"The survey, released Friday, shows 51% of Americans said the U.S. is just as vulnerable as it was to Katrina-like emergencies as it was in August 2005. That's up from 48% saying so one year after the storm in a survey by CNN/USA Today/Gallup."

Well, at least it's Friday, and the federal government has been closed for at least six hours.

August 27, 2015

Think Voter Fraud is Rare? Not so Fast!

A letter-writer to the editor of the Spokane Spokesman-Review, yesterday, wrote, "The Brennan Center for Justice at New York University School of Law notes that one is more likely to be struck by lightning than to encounter an actual case of voter fraud." And in a July 23, 2015 story in the Winston-Salem Journal, "Lorraine Minnite, a political science professor at Rutgers University, said that voter fraud is rare nationally and in North Carolina."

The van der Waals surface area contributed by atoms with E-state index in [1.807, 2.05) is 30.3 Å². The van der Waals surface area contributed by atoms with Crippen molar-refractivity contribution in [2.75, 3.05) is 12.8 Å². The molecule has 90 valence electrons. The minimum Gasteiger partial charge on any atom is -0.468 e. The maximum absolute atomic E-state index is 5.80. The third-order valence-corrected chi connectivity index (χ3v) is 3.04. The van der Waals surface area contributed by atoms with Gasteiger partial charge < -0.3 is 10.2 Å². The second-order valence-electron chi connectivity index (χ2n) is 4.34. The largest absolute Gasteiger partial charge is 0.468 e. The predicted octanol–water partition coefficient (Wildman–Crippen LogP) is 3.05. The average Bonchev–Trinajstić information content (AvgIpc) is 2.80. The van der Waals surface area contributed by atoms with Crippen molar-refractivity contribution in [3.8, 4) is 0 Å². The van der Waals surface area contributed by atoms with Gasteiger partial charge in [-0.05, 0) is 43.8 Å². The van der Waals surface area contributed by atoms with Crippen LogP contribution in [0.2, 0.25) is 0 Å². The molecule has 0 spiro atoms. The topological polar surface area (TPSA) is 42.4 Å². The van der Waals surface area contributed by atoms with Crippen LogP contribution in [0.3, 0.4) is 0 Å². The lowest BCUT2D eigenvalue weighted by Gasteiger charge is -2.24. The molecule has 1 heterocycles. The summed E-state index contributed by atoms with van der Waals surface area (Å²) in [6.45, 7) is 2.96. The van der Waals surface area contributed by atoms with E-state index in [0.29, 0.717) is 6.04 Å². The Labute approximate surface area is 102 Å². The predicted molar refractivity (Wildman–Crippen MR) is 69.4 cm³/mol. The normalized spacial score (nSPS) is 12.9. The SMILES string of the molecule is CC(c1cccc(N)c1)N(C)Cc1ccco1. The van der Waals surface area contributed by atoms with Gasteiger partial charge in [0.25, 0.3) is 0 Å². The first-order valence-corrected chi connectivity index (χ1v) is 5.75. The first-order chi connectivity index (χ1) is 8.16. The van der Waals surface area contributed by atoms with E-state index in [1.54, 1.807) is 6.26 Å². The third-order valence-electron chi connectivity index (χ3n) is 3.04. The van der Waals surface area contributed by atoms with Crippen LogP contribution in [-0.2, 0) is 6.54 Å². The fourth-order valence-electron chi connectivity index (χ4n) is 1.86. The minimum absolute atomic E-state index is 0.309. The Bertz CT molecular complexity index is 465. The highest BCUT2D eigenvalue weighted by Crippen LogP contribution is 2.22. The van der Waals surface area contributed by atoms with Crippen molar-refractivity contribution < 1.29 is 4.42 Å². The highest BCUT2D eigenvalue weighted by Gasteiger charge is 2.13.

Finally, the DesMoines Register posted an Associated Press story on August 5, 2015 from Fairfield, Iowa, which noted, "After 2½ years of delays, a prosecutor has dropped an election misconduct charge against an ex-felon accused of illegally voting in the 2012 presidential election." According to the AP:

"The dismissal is another setback for a state effort to criminally punish ineligible voters who participated — or tried to participate — in elections. Under a two-year investigation involving former Secretary of State Matt Schultz and the Division of Criminal Investigation, about two dozen people, including ex-felons and non-U.S. citizens, were charged with registering and/or voting illegally.

"Schultz, a Republican, defended the program as ensuring election integrity. He was a proponent of a plan requiring voters to show identification, which has been blocked by Democrats who say it would disproportionately disenfranchise voters who tend to support them.

"Democrats and civil libertarians, who note in-person voter fraud is extremely rare, called the investigation a waste of money that targeted some who were confused about their voting rights and lacked criminal intent. Five others charged as part of the crackdown are still awaiting trial." (emphasis added)